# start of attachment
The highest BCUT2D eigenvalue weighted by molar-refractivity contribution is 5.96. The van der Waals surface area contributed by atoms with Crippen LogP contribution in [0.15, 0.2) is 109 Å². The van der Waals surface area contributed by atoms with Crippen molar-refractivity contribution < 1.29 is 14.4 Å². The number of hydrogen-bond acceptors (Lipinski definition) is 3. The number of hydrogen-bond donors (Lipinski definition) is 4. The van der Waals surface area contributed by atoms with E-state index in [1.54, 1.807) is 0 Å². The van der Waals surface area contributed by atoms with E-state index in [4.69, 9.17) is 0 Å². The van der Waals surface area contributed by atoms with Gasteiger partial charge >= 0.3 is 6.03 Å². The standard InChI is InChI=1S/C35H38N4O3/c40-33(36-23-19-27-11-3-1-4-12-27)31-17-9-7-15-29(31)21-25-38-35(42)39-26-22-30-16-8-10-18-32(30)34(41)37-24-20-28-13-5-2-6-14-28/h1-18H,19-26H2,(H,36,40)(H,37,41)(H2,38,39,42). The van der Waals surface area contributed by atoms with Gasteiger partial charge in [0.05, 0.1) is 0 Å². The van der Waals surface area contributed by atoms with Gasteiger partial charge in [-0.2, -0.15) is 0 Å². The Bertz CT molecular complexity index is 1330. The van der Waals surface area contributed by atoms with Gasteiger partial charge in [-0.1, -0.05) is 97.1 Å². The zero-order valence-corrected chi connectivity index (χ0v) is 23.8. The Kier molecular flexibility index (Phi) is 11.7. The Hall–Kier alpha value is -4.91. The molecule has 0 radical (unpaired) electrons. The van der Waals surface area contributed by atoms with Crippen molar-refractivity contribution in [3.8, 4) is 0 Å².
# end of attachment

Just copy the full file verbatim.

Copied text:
The highest BCUT2D eigenvalue weighted by molar-refractivity contribution is 5.96. The van der Waals surface area contributed by atoms with Crippen LogP contribution in [0.15, 0.2) is 109 Å². The van der Waals surface area contributed by atoms with Crippen molar-refractivity contribution < 1.29 is 14.4 Å². The number of hydrogen-bond acceptors (Lipinski definition) is 3. The number of hydrogen-bond donors (Lipinski definition) is 4. The van der Waals surface area contributed by atoms with E-state index in [1.54, 1.807) is 0 Å². The van der Waals surface area contributed by atoms with E-state index in [4.69, 9.17) is 0 Å². The van der Waals surface area contributed by atoms with Gasteiger partial charge >= 0.3 is 6.03 Å². The standard InChI is InChI=1S/C35H38N4O3/c40-33(36-23-19-27-11-3-1-4-12-27)31-17-9-7-15-29(31)21-25-38-35(42)39-26-22-30-16-8-10-18-32(30)34(41)37-24-20-28-13-5-2-6-14-28/h1-18H,19-26H2,(H,36,40)(H,37,41)(H2,38,39,42). The van der Waals surface area contributed by atoms with Gasteiger partial charge in [0.05, 0.1) is 0 Å². The van der Waals surface area contributed by atoms with Gasteiger partial charge in [-0.2, -0.15) is 0 Å². The Bertz CT molecular complexity index is 1330. The van der Waals surface area contributed by atoms with Gasteiger partial charge in [-0.1, -0.05) is 97.1 Å². The zero-order valence-corrected chi connectivity index (χ0v) is 23.8. The Kier molecular flexibility index (Phi) is 11.7. The Hall–Kier alpha value is -4.91. The molecule has 0 radical (unpaired) electrons. The van der Waals surface area contributed by atoms with Crippen molar-refractivity contribution in [3.8, 4) is 0 Å².